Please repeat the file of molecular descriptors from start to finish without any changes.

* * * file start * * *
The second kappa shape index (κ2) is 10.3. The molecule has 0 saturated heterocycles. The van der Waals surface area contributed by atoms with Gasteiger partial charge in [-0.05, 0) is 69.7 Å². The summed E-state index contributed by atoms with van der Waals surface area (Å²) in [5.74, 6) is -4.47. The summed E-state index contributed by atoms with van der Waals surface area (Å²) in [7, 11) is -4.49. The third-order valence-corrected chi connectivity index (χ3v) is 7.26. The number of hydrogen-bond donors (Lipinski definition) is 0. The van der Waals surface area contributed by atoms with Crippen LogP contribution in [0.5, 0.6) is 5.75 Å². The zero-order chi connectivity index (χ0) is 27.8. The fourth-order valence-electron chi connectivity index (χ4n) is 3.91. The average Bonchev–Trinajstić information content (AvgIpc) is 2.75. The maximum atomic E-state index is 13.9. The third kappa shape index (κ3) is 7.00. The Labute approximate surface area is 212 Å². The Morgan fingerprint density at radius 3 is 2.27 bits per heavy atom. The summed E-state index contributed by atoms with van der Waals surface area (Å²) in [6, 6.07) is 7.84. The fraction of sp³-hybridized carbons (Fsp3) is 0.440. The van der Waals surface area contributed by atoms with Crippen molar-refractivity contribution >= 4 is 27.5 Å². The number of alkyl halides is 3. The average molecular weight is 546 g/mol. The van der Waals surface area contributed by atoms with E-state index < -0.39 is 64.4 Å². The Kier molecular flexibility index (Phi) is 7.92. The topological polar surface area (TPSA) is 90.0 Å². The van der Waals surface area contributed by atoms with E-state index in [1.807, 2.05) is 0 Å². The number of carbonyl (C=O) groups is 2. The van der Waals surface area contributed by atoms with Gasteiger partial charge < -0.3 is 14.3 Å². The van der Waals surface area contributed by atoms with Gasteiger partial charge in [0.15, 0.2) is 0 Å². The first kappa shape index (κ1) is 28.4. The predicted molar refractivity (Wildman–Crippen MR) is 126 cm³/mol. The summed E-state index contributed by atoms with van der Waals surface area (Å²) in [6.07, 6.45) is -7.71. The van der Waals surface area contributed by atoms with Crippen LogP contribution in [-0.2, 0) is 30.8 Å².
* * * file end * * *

The second kappa shape index (κ2) is 10.3. The molecule has 0 saturated heterocycles. The van der Waals surface area contributed by atoms with Gasteiger partial charge in [-0.05, 0) is 69.7 Å². The summed E-state index contributed by atoms with van der Waals surface area (Å²) in [5.74, 6) is -4.47. The summed E-state index contributed by atoms with van der Waals surface area (Å²) in [7, 11) is -4.49. The third-order valence-corrected chi connectivity index (χ3v) is 7.26. The number of hydrogen-bond donors (Lipinski definition) is 0. The van der Waals surface area contributed by atoms with Crippen LogP contribution in [0.5, 0.6) is 5.75 Å². The zero-order chi connectivity index (χ0) is 27.8. The fourth-order valence-electron chi connectivity index (χ4n) is 3.91. The average Bonchev–Trinajstić information content (AvgIpc) is 2.75. The maximum atomic E-state index is 13.9. The third kappa shape index (κ3) is 7.00. The Labute approximate surface area is 212 Å². The Morgan fingerprint density at radius 3 is 2.27 bits per heavy atom. The summed E-state index contributed by atoms with van der Waals surface area (Å²) in [6, 6.07) is 7.84. The fraction of sp³-hybridized carbons (Fsp3) is 0.440. The van der Waals surface area contributed by atoms with Crippen molar-refractivity contribution >= 4 is 27.5 Å². The number of alkyl halides is 3. The average molecular weight is 546 g/mol. The van der Waals surface area contributed by atoms with E-state index < -0.39 is 64.4 Å². The Kier molecular flexibility index (Phi) is 7.92. The topological polar surface area (TPSA) is 90.0 Å². The van der Waals surface area contributed by atoms with E-state index in [1.807, 2.05) is 0 Å². The number of carbonyl (C=O) groups is 2. The van der Waals surface area contributed by atoms with Gasteiger partial charge < -0.3 is 14.3 Å². The van der Waals surface area contributed by atoms with Gasteiger partial charge in [0.15, 0.2) is 0 Å². The first kappa shape index (κ1) is 28.4. The predicted molar refractivity (Wildman–Crippen MR) is 126 cm³/mol. The summed E-state index contributed by atoms with van der Waals surface area (Å²) in [6.07, 6.45) is -7.71. The van der Waals surface area contributed by atoms with Crippen LogP contribution in [-0.2, 0) is 30.8 Å².